- How do you envision what you do in your backyard? For example do you just want to sit in the shade and hang with the chickens? Do you want to be able to let your chickens out to free range sometimes when your home? Do you want a huge table in the middle of the garden and host garden parties? Do you want a garden just for little ones to dig into? How about an outdoor mud kitchen for the kids?
- Start a board on Pinterest or bookmark ideas on Instagram. I promise this is the best way to get all sorts of crazy ideas and get the whole family involved, you want a backyard that gets everyone outside!
Now that we know what the whole family would like out of the backyard and you’ve found out if farm animals are allowed by searching local codes/HOA rules lets take a look at your yard in zones.
ZONES ~ Applying Permaculture to your backyard
I have found that taking the guidelines of Permaculture as a starting point has proven to be a great way to design and interact easily with our farm. Permaculture is a creative design process that works to mimic nature. No matter how big or small your plot, these principles can apply. This design takes minimal input for maximum gain! It uses things like proximity to your home, frequent use or time spent, companion planting, diverse planting, native planting, planting in season, mixing annuals and perennials, food forests and so much more.
First we take into consideration the 5 zones of permaculture and see how we can input all the things we listed from our questionaire into one of these five zones.
- ZONE 0 ~ Inside the home – Food prep + cooking, canning, food storage
- ZONE 1 ~ Nearest to the home – anything in this zone needs the most attention. This will be things like raised annual garden beds, herbs for cooking, soft fruits like berries, greenhouse, worm compost bin for the kitchen waste. You are going to spend the most time in this zone, so not only is the functional part important but the aesthetic as well. You want to want to hang out here, so a shaded table would be nice right in the middle of it all.
- ZONE 2 ~ This zone needs a little less attention so things like fruit trees and shrubs, perennials that need a little less attention, larger compost bins and small farm animals, like chickens and ducks. This is a good zone for a food forest too. A food forest is just like any forest but it has mostly food producing trees and shrubs of various sizes that get stacked. For example the tall fruit and nut trees are the top canopy followed by the dwarf fruit trees, then berry bushes and canes, perennial herbs and plants, annuals, root veggies and vines climbing.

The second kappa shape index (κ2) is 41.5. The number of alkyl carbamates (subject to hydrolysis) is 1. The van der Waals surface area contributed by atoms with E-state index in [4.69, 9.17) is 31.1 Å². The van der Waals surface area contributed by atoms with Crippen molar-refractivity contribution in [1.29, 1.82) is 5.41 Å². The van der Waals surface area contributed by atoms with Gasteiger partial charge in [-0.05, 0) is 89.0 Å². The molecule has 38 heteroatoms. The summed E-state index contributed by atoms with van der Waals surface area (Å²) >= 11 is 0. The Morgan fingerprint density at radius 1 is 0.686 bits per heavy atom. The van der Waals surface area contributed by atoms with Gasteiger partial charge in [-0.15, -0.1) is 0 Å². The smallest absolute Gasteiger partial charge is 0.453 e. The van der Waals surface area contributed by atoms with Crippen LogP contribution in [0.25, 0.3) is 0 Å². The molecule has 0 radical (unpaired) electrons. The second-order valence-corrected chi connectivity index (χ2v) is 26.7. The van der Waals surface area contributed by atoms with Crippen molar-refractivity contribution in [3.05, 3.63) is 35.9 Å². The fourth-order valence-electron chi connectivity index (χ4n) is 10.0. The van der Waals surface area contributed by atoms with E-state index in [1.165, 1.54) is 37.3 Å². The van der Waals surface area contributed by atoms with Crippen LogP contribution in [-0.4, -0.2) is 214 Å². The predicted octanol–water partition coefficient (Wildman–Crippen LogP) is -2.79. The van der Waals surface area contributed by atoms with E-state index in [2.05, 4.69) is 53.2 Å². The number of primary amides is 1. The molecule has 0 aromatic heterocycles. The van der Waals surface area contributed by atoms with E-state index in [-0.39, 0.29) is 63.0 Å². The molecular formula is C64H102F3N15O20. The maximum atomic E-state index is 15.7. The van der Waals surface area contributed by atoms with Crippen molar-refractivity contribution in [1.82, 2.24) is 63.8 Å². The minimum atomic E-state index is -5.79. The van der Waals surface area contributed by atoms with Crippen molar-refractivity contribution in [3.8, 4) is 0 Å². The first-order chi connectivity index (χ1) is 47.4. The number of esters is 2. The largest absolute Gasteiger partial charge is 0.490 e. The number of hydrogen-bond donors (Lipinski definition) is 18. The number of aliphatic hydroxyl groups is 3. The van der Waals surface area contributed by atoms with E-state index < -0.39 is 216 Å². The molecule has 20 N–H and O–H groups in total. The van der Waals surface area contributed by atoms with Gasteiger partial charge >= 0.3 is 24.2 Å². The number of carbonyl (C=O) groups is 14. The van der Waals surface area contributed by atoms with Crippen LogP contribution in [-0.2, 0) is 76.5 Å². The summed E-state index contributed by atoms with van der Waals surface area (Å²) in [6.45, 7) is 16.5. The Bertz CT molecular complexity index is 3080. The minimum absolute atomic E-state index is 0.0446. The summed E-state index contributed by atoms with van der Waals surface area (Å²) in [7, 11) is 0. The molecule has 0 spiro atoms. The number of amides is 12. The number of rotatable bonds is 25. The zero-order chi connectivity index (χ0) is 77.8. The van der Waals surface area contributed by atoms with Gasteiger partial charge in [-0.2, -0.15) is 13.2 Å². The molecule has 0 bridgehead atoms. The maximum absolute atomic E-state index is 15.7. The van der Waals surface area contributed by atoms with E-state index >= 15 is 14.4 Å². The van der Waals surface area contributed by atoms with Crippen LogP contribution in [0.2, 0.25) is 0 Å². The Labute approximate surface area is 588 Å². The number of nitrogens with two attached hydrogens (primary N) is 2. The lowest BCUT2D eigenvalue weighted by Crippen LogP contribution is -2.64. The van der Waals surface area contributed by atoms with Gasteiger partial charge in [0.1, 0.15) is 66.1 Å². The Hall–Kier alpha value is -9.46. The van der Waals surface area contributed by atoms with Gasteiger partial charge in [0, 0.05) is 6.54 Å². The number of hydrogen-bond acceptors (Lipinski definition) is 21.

- ZONE 3 ~ This is for larger row crops and larger farm animals like goats, cows etc.
- ZONE 4 ~ Semi-wild area where you could collect wood and do some wild foraging. For example collecting prickly pear fruit from cactus and gathering dead branches for a fire pit.
- ZONE 5 ~ Wilderness – This zone is the outskirts of your land and is left for the wildlife.
The things that your family listed that were the most important will fit into one of these zones. If you have a pretty small backyard then most things will fit into Zones 1 and 2 and thinking about the wildlife in zone 4/5. For example leaving the native Mesquite tree and prickly pear cactus into your design for the birds and other wildlife will act as zone 4/5.
Layout of our 1 acre farm ~
We are on 1 acre and as you can see above we are only using about 2/3 of our acre and pretty intensively! We have 25 chickens/ducks, 3 goats, over 50 fruit and shade trees planted, blackberries and grapes and a large kitchen garden! We also have several places to sit and relax, places for the kids to play and its all combined together to maximize our space!
This drawing above zooms in on just the space we have designed or used of our 1 acre. As you can see the kitchen garden is right out our front door with a large farm table for gathering. The greenhouse and worm bins are close by and then as you go out fruit trees start to dot the property and you can see the coop with free ranging chickens and then farther out are the goats and barn. The back 1/3 of our acre is wild with a trail for the girls to ride their quad. There are tons of places to sit and enjoy all the different elements of the designed space.
The majority of our acre is our front yard. Our home is very close to the property line and our backyard is facing the neighbors front yard. Our front yard is very private and you enter from the driveway to the side of our house through the garden. We are also on a slope. All these things can be negatives but sometimes that’s where you get very interesting designs!